Department of Government

Renå with chapter in book on the blind spots of public bureaucracy

Helge Renå have contributed to the book "The Blind Spots of Public Bureaucracy and the Politics of Non-Coordination (Palgrave Macmillan) edited by Tobias Bach and Kai Wegrich.

Helge Renå
Foto: UiB

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The basic argument is that the alarm system—and more broadly, swift crisis coordination on a national level in the police de facto—was a blind spot until 22/7. The police did not see the importance of a well-functioning alarm system because i) crisis coordination in the police was traditionally a one-to-one interaction at the local level, ii) there was no disruptive incident that put swift crisis coordination on the political agenda, and iii) the political steering of the police was characterized by detailed and biased performance management—biased towards other issues than crisis preparedness. In this context, the decision to have an email-based alarm system was a result of locally rational behaviours.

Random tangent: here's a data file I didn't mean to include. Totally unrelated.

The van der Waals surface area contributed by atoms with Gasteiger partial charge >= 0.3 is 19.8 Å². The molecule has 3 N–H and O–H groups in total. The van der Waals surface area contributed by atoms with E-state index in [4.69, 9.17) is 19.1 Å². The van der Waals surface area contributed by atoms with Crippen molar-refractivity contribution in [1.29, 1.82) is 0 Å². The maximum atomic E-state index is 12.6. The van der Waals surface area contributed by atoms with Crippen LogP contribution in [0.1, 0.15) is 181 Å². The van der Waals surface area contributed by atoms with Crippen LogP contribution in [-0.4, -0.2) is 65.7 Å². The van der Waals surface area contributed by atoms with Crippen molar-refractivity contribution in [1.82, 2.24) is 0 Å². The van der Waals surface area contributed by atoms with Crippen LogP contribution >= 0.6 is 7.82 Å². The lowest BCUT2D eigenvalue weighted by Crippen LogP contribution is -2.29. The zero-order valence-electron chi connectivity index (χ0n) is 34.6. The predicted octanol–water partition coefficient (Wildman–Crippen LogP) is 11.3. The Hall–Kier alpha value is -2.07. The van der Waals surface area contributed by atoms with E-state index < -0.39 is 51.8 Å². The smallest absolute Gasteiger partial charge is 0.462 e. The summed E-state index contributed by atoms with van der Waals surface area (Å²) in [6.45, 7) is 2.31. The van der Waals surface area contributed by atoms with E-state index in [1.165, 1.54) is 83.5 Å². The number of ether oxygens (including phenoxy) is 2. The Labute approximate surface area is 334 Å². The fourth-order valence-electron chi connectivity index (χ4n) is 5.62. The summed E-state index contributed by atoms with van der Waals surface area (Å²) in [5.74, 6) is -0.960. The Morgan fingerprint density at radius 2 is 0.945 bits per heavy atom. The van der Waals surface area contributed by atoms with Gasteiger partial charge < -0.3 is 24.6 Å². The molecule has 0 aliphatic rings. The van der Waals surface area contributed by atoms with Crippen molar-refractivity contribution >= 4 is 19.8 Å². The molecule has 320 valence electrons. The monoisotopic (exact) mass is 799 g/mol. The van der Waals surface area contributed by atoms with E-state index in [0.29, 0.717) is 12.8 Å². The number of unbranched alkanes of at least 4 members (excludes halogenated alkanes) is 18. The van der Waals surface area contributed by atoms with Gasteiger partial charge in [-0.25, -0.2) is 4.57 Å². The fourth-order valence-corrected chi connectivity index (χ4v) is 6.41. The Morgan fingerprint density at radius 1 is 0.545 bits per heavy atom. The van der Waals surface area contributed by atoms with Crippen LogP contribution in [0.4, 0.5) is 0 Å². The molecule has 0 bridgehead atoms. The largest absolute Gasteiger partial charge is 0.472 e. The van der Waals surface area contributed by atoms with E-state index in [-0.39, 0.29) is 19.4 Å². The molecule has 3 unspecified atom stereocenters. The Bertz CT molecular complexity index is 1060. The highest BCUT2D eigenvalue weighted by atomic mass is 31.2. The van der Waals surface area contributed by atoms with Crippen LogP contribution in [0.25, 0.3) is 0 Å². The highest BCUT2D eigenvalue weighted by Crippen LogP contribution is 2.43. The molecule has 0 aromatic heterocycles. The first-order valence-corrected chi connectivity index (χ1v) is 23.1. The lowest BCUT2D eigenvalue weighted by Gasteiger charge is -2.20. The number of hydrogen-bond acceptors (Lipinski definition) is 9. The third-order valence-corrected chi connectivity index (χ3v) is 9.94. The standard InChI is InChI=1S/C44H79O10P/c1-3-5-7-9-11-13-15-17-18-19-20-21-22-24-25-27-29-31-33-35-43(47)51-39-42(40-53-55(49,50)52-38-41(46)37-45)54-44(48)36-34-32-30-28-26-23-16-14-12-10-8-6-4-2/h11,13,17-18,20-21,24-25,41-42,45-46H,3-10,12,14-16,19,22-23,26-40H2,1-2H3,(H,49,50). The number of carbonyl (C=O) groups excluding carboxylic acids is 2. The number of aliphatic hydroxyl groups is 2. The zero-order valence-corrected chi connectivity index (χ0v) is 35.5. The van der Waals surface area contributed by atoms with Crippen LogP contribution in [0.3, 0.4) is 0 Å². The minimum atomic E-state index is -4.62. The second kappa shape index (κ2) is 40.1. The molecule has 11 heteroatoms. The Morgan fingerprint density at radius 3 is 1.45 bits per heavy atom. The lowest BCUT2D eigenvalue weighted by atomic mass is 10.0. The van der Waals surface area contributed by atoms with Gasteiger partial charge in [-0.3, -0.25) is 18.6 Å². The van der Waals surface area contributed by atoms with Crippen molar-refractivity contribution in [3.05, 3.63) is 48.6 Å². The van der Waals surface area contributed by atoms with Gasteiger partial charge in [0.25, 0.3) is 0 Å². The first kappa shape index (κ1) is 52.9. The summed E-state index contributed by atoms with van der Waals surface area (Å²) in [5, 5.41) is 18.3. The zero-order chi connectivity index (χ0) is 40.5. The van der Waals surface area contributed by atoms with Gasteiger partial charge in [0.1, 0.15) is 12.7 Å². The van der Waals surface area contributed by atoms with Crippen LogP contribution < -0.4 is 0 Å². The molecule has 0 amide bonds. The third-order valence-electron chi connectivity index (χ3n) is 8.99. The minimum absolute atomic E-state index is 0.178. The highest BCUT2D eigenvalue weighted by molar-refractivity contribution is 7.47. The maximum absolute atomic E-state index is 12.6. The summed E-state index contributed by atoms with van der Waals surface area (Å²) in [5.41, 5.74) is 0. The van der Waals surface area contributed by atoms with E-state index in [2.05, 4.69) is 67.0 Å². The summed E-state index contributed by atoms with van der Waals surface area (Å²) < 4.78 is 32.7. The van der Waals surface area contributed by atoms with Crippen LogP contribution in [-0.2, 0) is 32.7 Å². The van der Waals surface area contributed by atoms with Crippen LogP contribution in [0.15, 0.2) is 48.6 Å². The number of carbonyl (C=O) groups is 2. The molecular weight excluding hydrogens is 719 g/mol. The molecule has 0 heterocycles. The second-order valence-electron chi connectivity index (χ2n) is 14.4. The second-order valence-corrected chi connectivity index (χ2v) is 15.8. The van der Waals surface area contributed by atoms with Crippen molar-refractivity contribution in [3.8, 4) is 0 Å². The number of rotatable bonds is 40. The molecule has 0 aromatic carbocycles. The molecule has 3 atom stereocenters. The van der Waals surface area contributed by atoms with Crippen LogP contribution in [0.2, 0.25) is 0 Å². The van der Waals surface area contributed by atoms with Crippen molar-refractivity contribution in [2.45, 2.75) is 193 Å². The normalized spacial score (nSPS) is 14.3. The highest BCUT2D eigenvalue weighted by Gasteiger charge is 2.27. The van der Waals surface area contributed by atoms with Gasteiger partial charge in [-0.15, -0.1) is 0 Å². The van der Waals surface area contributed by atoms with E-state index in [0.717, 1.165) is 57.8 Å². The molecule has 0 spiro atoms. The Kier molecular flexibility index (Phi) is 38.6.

The implementation of the alarm system failed due to a passive enactment of a novel and unclear organizational routine in a highly institutionalized setting. In the aftermath of 22/7, the alarm system was subject to more comprehensive scrutiny, and a changed political context resulted in a political request for a new and more advanced alarm system.

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